Antony and Cleopatra
is a tragic play by William Shakespeare first performed around 1607. It was inspired by the real-life relationship between Mark Antony of Rome and Cleopatra, the famed queen of Egypt. Since one of Shakespeare’s previous plays, Julius Caesar
, includes some of the same characters, Antony and Cleopatra
is sometimes seen as a sequel despite having a standalone story.
The play begins by introducing the political situation in Rome. The Roman Empire is ruled by a triumvirate, a political regime led by three prominent figures: Mark Antony, Octavius Caesar, and Lepidus. This is the regime that followed the assassination of Julius Caesar; Octavius is his great-nephew. At the start of the play, Antony is neglecting his duties as a ruler by spending too much time in Egypt as a consort and lover to Queen Cleopatra.
Antony receives news of his wife’s death after she tried to rebel against Octavius to assert her husband’s power. This, combined with brewing revolt back home by a young man called Pompey, forces Antony to return home. Cleopatra wishes him to stay and is unhappy with his disobedience.
Upon his return, Antony has a meeting with his fellow rulers where they all assert their commitment to the triumvirate and the importance of sticking together. In order to prove his loyalty, Antony agrees to marry Octavius’s recently widowed sister, Octavia. In a famous speech, Antony’s general explains how Antony will never be satisfied with Octavia, having had the beautiful and passionate Cleopatra as a lover. Cleopatra, receiving this news in Egypt, is furious. Her jealousy is soothed by her courtiers, who explain that Octavia is a plain, unappealing woman.
The Roman rulers manage to broker peace with Pompey, and everyone celebrates with a large feast. Soon after, Antony and his new wife leave Rome for Athens. Octavius and Lepidus turn against Pompey and declare war against him. Antony, who was not consulted, feels angry and betrayed.
He sends Octavia back to Rome to attempt reconciliation, while he meanwhile returns to his love in Egypt. He declares himself and Cleopatra as joint rulers of Egypt and of the Eastern third of the Roman Empire. Meanwhile, Octavius has imprisoned Lepidus for conspiracy, positioning himself as the sole source of power in Rome. The conflict between Antony and Octavius has now escalated past boiling point, and they prepare for battle with each other.
Octavius challenges Antony to battle at sea, and Antony accepts despite his friend Enobarbus’s plea that he fight on land, where he has the advantage. At the Battle of Actium, Octavius’s forces overwhelm Antony and Cleopatra’s ships. Cleopatra’s navy turns around, and Antony is forced to follow suit. He reproaches her for making him a coward and for manipulating him, but his love for her is greater than his pride, and they reconcile.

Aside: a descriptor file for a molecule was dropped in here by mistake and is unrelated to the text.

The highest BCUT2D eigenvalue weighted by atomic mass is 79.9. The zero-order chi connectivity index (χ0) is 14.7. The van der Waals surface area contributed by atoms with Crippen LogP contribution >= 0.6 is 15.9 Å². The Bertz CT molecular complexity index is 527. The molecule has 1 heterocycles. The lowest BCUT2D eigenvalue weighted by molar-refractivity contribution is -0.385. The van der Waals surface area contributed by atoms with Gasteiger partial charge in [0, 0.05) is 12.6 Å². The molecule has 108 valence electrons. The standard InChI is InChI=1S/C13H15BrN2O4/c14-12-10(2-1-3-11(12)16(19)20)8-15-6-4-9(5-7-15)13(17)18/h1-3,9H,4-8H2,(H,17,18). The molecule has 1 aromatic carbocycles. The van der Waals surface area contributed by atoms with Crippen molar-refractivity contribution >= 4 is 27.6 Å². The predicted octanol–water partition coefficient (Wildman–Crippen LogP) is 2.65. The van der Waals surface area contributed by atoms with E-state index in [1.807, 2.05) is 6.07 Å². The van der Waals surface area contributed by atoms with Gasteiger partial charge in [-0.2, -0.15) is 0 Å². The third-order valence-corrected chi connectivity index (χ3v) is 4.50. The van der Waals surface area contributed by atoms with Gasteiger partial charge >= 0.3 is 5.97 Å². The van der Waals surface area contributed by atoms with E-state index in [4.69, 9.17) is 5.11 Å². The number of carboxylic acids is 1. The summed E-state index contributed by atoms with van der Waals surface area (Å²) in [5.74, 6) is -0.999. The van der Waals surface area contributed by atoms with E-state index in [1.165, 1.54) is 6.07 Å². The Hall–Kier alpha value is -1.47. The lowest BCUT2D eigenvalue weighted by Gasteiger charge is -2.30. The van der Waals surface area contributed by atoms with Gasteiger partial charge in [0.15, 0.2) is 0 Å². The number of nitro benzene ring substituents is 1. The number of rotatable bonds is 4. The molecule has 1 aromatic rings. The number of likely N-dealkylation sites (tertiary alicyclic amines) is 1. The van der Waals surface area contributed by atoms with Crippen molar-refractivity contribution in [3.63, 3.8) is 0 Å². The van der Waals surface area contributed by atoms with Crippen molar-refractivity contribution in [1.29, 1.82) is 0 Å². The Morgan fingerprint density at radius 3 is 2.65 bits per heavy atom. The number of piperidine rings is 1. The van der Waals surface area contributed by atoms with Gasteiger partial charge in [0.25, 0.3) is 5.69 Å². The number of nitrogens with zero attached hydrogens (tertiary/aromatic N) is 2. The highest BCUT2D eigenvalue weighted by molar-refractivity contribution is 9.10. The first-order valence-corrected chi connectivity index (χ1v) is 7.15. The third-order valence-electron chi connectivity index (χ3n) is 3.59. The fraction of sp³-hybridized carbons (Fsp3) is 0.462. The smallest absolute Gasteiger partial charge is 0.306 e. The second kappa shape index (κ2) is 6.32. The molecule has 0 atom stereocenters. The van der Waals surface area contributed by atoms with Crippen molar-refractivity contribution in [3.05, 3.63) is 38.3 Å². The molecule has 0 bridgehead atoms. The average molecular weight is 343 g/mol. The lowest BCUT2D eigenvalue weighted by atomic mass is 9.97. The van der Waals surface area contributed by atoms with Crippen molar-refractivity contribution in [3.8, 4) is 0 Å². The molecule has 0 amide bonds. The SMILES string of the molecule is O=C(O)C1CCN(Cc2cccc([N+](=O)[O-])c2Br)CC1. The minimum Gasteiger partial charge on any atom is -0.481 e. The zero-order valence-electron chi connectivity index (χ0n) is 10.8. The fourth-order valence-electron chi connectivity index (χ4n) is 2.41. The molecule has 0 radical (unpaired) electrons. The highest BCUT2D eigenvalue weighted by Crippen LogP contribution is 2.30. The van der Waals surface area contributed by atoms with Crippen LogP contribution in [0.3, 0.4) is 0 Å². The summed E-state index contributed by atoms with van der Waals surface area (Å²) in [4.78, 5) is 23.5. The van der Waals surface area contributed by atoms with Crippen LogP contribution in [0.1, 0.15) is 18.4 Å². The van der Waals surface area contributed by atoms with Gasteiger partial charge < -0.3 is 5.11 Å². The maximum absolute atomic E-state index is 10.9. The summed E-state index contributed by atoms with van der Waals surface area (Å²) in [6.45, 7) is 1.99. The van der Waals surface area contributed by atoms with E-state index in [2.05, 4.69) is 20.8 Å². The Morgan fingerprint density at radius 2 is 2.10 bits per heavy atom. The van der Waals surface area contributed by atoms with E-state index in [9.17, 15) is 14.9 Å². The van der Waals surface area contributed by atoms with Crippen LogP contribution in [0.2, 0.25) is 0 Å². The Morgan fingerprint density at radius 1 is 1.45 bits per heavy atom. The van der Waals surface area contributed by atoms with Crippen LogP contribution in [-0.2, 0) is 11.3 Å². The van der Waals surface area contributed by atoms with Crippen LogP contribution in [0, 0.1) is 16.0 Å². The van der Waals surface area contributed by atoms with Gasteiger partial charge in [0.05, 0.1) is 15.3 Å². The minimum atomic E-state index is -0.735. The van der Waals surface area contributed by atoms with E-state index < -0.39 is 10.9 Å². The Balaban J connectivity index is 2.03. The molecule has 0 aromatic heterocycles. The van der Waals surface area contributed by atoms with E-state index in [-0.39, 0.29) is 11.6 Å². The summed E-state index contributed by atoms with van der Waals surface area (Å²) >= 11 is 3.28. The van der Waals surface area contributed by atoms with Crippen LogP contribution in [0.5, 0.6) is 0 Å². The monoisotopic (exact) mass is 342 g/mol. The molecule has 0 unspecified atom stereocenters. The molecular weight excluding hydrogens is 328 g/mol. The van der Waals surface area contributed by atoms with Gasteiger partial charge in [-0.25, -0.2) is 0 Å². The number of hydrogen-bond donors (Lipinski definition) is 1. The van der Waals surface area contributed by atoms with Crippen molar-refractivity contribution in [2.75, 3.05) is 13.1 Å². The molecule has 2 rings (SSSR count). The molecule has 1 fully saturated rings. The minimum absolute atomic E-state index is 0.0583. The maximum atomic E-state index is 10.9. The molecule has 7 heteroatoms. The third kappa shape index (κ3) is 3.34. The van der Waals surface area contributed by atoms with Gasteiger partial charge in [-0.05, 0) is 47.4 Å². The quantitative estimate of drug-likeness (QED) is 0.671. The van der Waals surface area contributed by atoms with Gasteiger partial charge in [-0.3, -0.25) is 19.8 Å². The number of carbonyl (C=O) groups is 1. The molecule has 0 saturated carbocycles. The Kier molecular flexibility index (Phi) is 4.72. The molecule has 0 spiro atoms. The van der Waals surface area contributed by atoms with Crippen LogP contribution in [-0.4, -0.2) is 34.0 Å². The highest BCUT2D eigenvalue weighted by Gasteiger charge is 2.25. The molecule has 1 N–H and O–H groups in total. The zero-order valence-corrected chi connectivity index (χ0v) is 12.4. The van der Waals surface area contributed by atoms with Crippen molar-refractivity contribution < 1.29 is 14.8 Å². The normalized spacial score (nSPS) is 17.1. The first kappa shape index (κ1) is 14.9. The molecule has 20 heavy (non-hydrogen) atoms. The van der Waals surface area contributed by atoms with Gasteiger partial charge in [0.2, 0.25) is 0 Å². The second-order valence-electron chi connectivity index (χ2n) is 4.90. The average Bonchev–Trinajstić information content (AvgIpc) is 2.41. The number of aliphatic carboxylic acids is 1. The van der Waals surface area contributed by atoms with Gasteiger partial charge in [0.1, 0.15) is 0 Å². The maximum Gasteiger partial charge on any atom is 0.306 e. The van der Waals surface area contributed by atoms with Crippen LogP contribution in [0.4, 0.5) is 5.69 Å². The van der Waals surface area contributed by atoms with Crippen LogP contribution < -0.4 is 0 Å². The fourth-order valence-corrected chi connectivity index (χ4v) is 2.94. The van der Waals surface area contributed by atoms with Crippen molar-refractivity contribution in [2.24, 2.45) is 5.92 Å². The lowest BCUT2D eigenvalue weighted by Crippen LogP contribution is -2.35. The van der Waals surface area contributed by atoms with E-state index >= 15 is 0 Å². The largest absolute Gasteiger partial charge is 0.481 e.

Octavius sends a messenger to ask Cleopatra to join his side. She wavers and flirts with the messenger, which causes Antony to have him whipped and sent back to Rome. He is once again angry at Cleopatra, but quickly forgives her and pledges to fight with her on land next time.
Incensed at his friend and general’s irrational behavior, Enobarbus abandons Antony to join Octavius on the eve of battle. He leaves behind his money and possessions, which Antony chooses to have sent to him rather than confiscated. This act of generosity and friendship makes Enobarbus feel immense guilt at his betrayal, and he dies of grief.
Antony’s army does well on land, but once again Cleopatra’s navy retreats at sea, causing them to lose. Antony accuses Cleopatra of betraying him and threatens to kill her. She decides to win back his love by taking herself and her maids to her burial monument and sending word that she has killed herself, his name the dying word on her lips. Antony is consumed with grief and asks his servant to kill him, but the latter prefers to kill himself rather than do this.
Antony attempts to commit suicide but succeeds only in gravely injuring himself. He learns that Cleopatra is alive and is then carried to her monument, where he dies in her arms. Octavius is informed of Antony’s death and sends for Cleopatra to be brought to Rome in defeat. She refuses, imagining nothing worse than being paraded through Rome as a prisoner and villain. She does not wish for her and Antony to become a joke for the Roman masses, and tries to kill herself, but she’s caught and stopped.
Cleopatra pretends to submit to Octavius and hand over her entire wealth. However, her deceit is discovered when her treasurer reveals the money she has hidden. Octavius starts drawing up plans to bring her to Rome and parade her through the streets, as she feared.
Cleopatra succeeds in smuggling a basket of figs hiding poisonous asps (a type of snake) into her palace. She dies of an asp bite, longing to meet Antony in the afterlife. Her handmaidens also die, one of grief and the other from a bite. Upon discovering the scene, Octavius is triumphant that his enemies have been defeated—leaving him free to rule Rome on his own—but expresses sympathy for the tragic couple. He orders a full military funeral for Antony.
Like many of Shakespeare’s plays, Antony and Cleopatra
blends several dramatic conventions. It is most often considered a tragedy, although it does not fit the Greek guidelines for one, and there are also elements of romance, comedy, and the history play. It is among Shakespeare’s most popular plays and has been performed in many celebrated stage adaptations. It also influenced many other depictions of Antony and Cleopatra’s romance, including Hollywood productions.